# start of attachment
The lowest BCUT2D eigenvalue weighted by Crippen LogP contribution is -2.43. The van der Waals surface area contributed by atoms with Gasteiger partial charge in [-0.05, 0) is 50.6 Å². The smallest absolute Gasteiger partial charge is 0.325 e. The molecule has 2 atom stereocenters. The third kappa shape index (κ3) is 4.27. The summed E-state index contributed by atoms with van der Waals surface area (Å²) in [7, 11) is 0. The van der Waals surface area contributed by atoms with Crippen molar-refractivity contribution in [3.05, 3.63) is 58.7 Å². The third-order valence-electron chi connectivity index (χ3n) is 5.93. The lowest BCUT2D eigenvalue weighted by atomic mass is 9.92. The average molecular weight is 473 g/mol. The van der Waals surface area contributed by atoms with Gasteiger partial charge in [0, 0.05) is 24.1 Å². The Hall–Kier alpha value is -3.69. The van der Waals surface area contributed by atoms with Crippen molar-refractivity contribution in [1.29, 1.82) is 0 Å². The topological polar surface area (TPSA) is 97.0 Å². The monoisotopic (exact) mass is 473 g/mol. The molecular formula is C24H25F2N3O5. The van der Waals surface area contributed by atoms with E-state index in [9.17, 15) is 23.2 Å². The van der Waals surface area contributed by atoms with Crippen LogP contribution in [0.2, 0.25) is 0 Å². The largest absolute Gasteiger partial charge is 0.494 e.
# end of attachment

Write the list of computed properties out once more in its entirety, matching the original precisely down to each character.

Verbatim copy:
The lowest BCUT2D eigenvalue weighted by Crippen LogP contribution is -2.43. The van der Waals surface area contributed by atoms with Gasteiger partial charge in [-0.05, 0) is 50.6 Å². The smallest absolute Gasteiger partial charge is 0.325 e. The molecule has 2 atom stereocenters. The third kappa shape index (κ3) is 4.27. The summed E-state index contributed by atoms with van der Waals surface area (Å²) in [7, 11) is 0. The van der Waals surface area contributed by atoms with Crippen molar-refractivity contribution in [3.05, 3.63) is 58.7 Å². The third-order valence-electron chi connectivity index (χ3n) is 5.93. The lowest BCUT2D eigenvalue weighted by atomic mass is 9.92. The average molecular weight is 473 g/mol. The van der Waals surface area contributed by atoms with Gasteiger partial charge in [0, 0.05) is 24.1 Å². The Hall–Kier alpha value is -3.69. The van der Waals surface area contributed by atoms with Crippen molar-refractivity contribution in [1.29, 1.82) is 0 Å². The topological polar surface area (TPSA) is 97.0 Å². The monoisotopic (exact) mass is 473 g/mol. The molecular formula is C24H25F2N3O5. The van der Waals surface area contributed by atoms with E-state index in [9.17, 15) is 23.2 Å². The van der Waals surface area contributed by atoms with Crippen LogP contribution in [0.2, 0.25) is 0 Å². The largest absolute Gasteiger partial charge is 0.494 e.